Apply Chhattisgarh’s special security law to Essar, says Congress


Raipur : The opposition Congress here has asked Chhattisgarh’s ruling Bharatiya Janata Party (BJP) to proceed under the state’s stringent public security law against the Essar group, which is alleged to have provided huge protection money to Maoist rebels.

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“I demand that cases be registered against Essar Group owners for handing over massive amounts as ‘protection money’ to various factions of Maoists,” state Congress president Nandkumar Patel told IANS Friday.

He called for provisions of the Chhattisgarh Special Public Security Act (CSPSA) to be invoked. “Definitely, the state government must apply CSPSA because it is a very serious issue,” said Patel, 58, who was appointed Congress chief in April this year.

The CSPSA, which human right activists call ‘draconian’, is one of the tougher laws in the country and exists in the state since 2006. A suspect may be denied bail for months under it.

“If CSPSA can be applied against physician-turned-rights activist Binayak Sen or tailors in whose shops uniforms akin to those of Maoists were recovered, why can’t it be used against Essar,” Patel asked.

The Congress leader, who has been home minister in Chhattisgarh and in undivided Madhya Pradesh, said someone at the very top in the state government was interfering in police investigation against the Essar Group.

Ankit Garg, superintendent of police in insurgency-hit Dantewada district, told IANS several Essar officials had been interrogated and notices sent to others to appear for questioning.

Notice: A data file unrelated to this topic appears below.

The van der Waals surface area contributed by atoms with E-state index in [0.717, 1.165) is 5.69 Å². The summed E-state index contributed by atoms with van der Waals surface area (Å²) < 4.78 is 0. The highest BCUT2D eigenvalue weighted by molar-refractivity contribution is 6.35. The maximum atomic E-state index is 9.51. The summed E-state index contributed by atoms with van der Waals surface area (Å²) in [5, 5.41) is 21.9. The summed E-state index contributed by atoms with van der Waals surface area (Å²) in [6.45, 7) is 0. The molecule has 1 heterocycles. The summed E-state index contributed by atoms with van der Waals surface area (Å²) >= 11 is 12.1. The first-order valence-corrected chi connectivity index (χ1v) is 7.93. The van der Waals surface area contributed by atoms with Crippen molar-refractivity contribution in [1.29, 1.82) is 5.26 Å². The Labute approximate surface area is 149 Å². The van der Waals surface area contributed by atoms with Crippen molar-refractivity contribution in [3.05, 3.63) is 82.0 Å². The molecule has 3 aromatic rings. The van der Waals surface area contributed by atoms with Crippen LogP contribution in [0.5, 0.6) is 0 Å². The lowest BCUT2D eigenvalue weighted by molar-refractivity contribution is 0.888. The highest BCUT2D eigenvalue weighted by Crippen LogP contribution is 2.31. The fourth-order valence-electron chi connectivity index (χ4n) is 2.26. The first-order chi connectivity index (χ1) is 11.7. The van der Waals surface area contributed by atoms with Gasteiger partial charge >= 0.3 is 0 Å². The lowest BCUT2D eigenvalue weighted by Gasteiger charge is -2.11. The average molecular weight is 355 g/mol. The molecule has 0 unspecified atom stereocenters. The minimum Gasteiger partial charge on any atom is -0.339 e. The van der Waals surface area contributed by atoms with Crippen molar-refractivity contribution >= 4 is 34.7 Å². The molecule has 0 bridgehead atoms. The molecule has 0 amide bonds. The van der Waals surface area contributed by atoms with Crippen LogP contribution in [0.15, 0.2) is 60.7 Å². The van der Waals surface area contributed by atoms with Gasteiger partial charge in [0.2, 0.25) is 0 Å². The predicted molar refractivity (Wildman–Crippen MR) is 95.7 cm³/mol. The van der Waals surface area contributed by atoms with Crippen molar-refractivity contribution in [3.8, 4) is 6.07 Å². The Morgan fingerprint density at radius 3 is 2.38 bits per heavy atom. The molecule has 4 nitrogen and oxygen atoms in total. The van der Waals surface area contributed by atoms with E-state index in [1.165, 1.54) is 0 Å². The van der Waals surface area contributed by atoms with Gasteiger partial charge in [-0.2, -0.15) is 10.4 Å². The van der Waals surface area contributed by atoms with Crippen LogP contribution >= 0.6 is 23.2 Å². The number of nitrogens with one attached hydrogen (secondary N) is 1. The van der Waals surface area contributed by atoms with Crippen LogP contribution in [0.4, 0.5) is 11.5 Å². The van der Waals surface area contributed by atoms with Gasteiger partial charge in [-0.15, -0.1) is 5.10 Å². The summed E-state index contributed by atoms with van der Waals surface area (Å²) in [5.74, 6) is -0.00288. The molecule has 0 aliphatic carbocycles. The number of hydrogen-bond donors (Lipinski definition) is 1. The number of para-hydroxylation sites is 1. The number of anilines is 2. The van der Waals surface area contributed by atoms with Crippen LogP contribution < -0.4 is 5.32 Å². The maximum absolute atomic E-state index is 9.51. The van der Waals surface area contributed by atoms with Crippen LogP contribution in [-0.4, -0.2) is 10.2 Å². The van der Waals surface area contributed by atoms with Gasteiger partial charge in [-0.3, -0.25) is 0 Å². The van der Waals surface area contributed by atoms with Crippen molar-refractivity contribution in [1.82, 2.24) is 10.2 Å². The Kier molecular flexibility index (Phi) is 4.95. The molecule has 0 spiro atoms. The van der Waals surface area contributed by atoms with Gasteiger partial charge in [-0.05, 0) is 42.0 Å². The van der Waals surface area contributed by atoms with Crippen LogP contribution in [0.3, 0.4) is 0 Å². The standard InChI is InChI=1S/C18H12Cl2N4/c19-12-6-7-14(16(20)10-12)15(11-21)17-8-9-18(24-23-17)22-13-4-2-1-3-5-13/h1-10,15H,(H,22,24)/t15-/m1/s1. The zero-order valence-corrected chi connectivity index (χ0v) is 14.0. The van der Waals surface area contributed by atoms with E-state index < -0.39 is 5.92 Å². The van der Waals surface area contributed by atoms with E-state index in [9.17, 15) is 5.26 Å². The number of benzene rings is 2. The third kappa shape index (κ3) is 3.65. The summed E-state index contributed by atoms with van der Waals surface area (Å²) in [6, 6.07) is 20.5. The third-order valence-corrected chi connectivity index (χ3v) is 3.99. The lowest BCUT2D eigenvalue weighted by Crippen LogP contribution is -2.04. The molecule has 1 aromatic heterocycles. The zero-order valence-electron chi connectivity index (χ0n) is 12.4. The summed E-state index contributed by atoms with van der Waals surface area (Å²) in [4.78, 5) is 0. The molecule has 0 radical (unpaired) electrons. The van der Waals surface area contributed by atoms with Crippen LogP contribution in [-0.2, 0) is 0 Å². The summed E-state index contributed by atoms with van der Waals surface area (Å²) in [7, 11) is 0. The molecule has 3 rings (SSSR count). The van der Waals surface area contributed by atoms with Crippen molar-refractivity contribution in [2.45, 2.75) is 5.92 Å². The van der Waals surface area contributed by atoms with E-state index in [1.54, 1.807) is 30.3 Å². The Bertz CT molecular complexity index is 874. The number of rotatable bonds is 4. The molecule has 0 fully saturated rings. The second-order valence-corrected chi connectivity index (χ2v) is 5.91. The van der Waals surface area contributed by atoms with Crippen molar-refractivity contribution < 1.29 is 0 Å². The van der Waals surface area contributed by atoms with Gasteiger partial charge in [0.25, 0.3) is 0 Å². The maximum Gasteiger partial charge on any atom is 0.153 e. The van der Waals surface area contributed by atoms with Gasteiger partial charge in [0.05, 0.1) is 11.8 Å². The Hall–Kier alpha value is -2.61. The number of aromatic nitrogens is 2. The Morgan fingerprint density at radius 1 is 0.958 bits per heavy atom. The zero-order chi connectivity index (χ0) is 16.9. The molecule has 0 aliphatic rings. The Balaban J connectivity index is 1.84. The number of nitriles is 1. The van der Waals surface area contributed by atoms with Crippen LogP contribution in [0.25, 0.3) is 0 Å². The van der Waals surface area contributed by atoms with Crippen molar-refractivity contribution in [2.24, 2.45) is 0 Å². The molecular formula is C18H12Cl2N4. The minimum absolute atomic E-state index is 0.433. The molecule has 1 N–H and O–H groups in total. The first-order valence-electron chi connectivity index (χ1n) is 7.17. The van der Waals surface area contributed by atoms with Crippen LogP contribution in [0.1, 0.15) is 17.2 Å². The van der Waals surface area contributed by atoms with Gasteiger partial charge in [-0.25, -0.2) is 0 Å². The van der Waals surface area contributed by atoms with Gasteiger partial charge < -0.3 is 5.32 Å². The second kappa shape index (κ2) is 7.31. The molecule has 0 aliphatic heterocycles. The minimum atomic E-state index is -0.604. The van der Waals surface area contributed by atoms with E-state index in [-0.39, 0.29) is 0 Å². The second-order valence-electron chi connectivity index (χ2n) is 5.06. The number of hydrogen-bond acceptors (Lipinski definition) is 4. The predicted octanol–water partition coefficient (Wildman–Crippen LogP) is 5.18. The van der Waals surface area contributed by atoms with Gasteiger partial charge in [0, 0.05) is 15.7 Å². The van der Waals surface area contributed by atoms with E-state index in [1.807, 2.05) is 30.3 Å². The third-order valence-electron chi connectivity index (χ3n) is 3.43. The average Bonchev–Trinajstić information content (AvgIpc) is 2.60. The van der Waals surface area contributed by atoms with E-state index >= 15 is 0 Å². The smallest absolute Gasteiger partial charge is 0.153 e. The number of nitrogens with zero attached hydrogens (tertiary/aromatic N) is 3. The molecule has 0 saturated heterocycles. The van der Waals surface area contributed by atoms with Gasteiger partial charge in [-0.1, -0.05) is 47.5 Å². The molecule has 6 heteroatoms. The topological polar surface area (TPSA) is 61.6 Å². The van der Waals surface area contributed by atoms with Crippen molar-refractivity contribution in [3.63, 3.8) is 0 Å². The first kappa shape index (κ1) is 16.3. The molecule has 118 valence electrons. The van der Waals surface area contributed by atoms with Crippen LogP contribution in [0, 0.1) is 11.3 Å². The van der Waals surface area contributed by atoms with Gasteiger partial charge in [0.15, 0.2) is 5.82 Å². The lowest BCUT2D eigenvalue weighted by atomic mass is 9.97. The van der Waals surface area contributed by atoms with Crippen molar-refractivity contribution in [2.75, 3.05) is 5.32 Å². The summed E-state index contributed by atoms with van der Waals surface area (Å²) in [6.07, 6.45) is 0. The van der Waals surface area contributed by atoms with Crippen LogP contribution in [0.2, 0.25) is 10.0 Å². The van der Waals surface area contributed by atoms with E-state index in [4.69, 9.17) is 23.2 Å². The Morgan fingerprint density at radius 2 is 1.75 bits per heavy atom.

“The law will catch each and every official who channelised payments to Maoists,” Garg said. “The probe is fast heading in a direction in which all those involved in paying anti-national elements will be exposed and put behind bars.”

The interrogation of Essar officials followed the arrest of an Essar contractor, B.K. Lala, at a weekly market in Dantewada’s Palnar village Sep 9, where he is alleged to have handed over Rs.15 lakh in cash to journalist-cum-activist Lingaram Kodopi.

Police claim Kodopi, also arrested, was receiving the money on behalf of Maoists, though human rights activists strongly denied the charge and said the tribal had been falsely implicated.

The Essar Group is charged with making huge payments to Dantewada-based Maoist factions for allowing a 267-km iron ore slurry pipeline — blasted at several places between Dantewada’s Kirandul and Andhra Pradesh’s port city of Visakhapatnam — to be reopened.

“Essar strongly refutes all these allegations,” Essar Group senior vice-president Manish Kedia told IANS. “Essar is fully cooperating with the authorities in the investigation. Essar has been hiring some equipment from the contractor in question. He was also doing miscellaneous work for us, as he has been a contractor for many other companies.”